So, yeah, how do you do it. I live in a shithole, where everything has turned upside down, and those hour or two i manage to steal from a day i just sit there staring at the monitor not being able to produce a single pattern, and eventualy fall asleep. I have to work overtime just to keep my pieces together, and then i feel like that much work has taken its toll, and maybe its time to leave music, who knows. Sorry for a rant, and for a weird “introductory” post, seems like yesterday i registered to ask a couple of questions
Hi there! I’m in similar circumstances, but still maybe not as severe. I found some good advice for getting into a creative flow despite the demands other parts of life put on one. For one there is this small ebook “The 12 Days of Creativeness” from Mike Monday: http://www.mikemonday.com/creativity-training/ - you have to send your e-mail and subscribe, but it’s worth the effort and completely free (free as in: trade your email adress for an ebook Anyway, the book gives many good advices on managing your creativity and find a good view on life.
Next I found a very inspiring video, which seems to be chapter 1 of a larger workshop (which is not for free, but focused on ableton anyways), comes from ill.gates (some dubstep artist as i found out later). His workflow does not map very well to mine, but his advice is still very useful. For example starting a journal can help a lot with clearing your head off un-useful thoughts and keep it as open for inspiration as possible:
These two gems helped me forming a workflow that fits into a very tight schedule. I only got around 3-4 hours of time for focusing on a track in the last weeks, but those hours I was able to work straight on it without any big blocks.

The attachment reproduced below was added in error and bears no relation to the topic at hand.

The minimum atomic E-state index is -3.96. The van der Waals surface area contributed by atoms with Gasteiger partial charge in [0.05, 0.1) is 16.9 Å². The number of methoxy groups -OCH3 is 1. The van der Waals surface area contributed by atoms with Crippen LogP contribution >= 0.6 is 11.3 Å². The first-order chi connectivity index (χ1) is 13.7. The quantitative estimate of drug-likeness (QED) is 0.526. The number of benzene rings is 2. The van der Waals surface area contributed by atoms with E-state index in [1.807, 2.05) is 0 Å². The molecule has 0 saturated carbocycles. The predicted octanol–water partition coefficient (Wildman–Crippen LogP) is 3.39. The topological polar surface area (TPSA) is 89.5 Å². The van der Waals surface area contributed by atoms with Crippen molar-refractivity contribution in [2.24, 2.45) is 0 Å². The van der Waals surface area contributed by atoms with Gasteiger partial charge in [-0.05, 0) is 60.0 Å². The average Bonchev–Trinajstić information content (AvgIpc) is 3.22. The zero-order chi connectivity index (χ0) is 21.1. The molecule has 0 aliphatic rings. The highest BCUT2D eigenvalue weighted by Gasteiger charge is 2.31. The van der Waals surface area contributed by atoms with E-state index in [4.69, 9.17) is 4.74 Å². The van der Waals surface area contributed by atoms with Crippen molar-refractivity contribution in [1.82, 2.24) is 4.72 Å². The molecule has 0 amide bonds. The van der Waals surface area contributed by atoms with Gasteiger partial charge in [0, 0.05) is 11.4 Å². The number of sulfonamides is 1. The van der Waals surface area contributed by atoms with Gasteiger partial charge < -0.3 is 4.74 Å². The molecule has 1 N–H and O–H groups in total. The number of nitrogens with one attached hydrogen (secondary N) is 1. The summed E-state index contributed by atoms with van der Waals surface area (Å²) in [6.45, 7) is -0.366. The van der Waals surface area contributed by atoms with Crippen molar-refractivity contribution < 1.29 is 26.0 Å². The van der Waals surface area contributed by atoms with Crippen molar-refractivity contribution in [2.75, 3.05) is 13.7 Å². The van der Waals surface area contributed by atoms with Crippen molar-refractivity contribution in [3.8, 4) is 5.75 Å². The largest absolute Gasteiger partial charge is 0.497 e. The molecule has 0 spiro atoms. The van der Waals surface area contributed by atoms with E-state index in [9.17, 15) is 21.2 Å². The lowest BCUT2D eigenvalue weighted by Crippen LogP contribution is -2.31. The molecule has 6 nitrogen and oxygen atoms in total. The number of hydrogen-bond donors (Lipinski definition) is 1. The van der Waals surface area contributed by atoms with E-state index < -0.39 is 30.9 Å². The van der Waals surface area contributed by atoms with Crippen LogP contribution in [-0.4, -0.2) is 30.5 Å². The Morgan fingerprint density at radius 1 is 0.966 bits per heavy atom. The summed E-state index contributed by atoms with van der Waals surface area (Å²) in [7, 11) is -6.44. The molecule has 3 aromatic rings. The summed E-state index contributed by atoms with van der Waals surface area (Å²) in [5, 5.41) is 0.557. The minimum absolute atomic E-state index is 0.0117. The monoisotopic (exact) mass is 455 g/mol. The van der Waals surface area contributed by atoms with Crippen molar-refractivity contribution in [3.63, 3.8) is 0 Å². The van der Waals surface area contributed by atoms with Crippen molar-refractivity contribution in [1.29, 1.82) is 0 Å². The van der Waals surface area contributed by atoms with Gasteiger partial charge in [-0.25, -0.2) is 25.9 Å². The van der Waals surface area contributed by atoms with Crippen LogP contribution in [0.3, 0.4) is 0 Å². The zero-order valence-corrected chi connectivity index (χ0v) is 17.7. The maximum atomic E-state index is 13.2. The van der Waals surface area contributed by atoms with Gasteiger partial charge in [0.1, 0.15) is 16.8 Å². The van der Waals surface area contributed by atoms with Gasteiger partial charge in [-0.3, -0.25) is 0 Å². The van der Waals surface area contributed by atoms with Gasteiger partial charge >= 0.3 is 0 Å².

ill give you some tips that works for me
1)listen to new music all the time , expolre new genres , can help you with some inspiration … sites like 8tracks.com and mixcloud.com and also soundcloud could be great for that (also discogs.com for indexing music) …
2) get fresh samples and vst’s , sometimes a new breakbeat or vocal sample can be a good start for track … try to keep those folders fresh and orginized… (www.freesound.org) (http://sampleswap.org)
3)save every your idea you are writing … even one pattern sketch could be halpful in the future …
4)try to do some remixes … take a challenge to take a bad track and make it worth listenning …
good luck… dont stop tracking
and another last thing … dont “force” yourself to write music , do it with smile , otherwise you’ll lose the purpose of tracking - having fun
what I do is I clean up my room and apartment, do the dishes and take a shower. seriously, this is my most bulletproof “method” whenever I hit a wall. or I try to flip around my sleeping cycle, like I’ll get up really early in the morning instead of sleeping til noon. also pumps your brain in a different way.
Thanks for all replies. This somewhat “defeats me”, i found that constantly trying new vst’s and reading CDM was taking a lot of my time. Instead i think ill focus on sampling, and field recordings as soon i get some recorder.
the other option is something I do regularly… Take a VST you think you know well and make a track using JUST it, or if it’s a sampler then ONE sample.
Finding ways round problems can be superbly inspiring and you get to know your kit better,